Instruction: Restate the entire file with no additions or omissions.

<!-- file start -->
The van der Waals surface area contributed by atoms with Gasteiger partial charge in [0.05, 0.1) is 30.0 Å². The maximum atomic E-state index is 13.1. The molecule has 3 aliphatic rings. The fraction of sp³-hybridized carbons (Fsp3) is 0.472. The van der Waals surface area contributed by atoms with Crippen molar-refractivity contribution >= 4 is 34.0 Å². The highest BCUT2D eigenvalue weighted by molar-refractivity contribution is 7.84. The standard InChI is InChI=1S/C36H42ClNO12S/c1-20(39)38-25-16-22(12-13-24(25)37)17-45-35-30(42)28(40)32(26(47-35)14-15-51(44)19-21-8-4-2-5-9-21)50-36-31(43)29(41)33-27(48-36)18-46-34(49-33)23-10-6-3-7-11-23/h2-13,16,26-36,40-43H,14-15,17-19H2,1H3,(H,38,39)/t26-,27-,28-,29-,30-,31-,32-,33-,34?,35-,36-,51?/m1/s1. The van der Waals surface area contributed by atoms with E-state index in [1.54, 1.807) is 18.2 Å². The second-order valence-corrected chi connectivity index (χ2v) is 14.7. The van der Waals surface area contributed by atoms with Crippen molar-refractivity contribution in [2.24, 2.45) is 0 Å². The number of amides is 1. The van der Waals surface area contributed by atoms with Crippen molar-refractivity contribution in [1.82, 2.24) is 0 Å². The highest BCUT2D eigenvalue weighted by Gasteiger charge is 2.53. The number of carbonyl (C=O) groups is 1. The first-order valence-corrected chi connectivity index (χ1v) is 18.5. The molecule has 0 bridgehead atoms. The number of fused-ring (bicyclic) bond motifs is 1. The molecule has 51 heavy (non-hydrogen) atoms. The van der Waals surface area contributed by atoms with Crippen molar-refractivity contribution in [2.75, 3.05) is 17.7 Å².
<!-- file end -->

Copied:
The van der Waals surface area contributed by atoms with Gasteiger partial charge in [0.05, 0.1) is 30.0 Å². The maximum atomic E-state index is 13.1. The molecule has 3 aliphatic rings. The fraction of sp³-hybridized carbons (Fsp3) is 0.472. The van der Waals surface area contributed by atoms with Crippen molar-refractivity contribution >= 4 is 34.0 Å². The highest BCUT2D eigenvalue weighted by molar-refractivity contribution is 7.84. The standard InChI is InChI=1S/C36H42ClNO12S/c1-20(39)38-25-16-22(12-13-24(25)37)17-45-35-30(42)28(40)32(26(47-35)14-15-51(44)19-21-8-4-2-5-9-21)50-36-31(43)29(41)33-27(48-36)18-46-34(49-33)23-10-6-3-7-11-23/h2-13,16,26-36,40-43H,14-15,17-19H2,1H3,(H,38,39)/t26-,27-,28-,29-,30-,31-,32-,33-,34?,35-,36-,51?/m1/s1. The van der Waals surface area contributed by atoms with E-state index in [1.54, 1.807) is 18.2 Å². The second-order valence-corrected chi connectivity index (χ2v) is 14.7. The van der Waals surface area contributed by atoms with Crippen molar-refractivity contribution in [2.24, 2.45) is 0 Å². The number of amides is 1. The van der Waals surface area contributed by atoms with Crippen molar-refractivity contribution in [1.82, 2.24) is 0 Å². The highest BCUT2D eigenvalue weighted by Gasteiger charge is 2.53. The number of carbonyl (C=O) groups is 1. The first-order valence-corrected chi connectivity index (χ1v) is 18.5. The molecule has 0 bridgehead atoms. The number of fused-ring (bicyclic) bond motifs is 1. The molecule has 51 heavy (non-hydrogen) atoms. The van der Waals surface area contributed by atoms with Crippen molar-refractivity contribution in [2.75, 3.05) is 17.7 Å².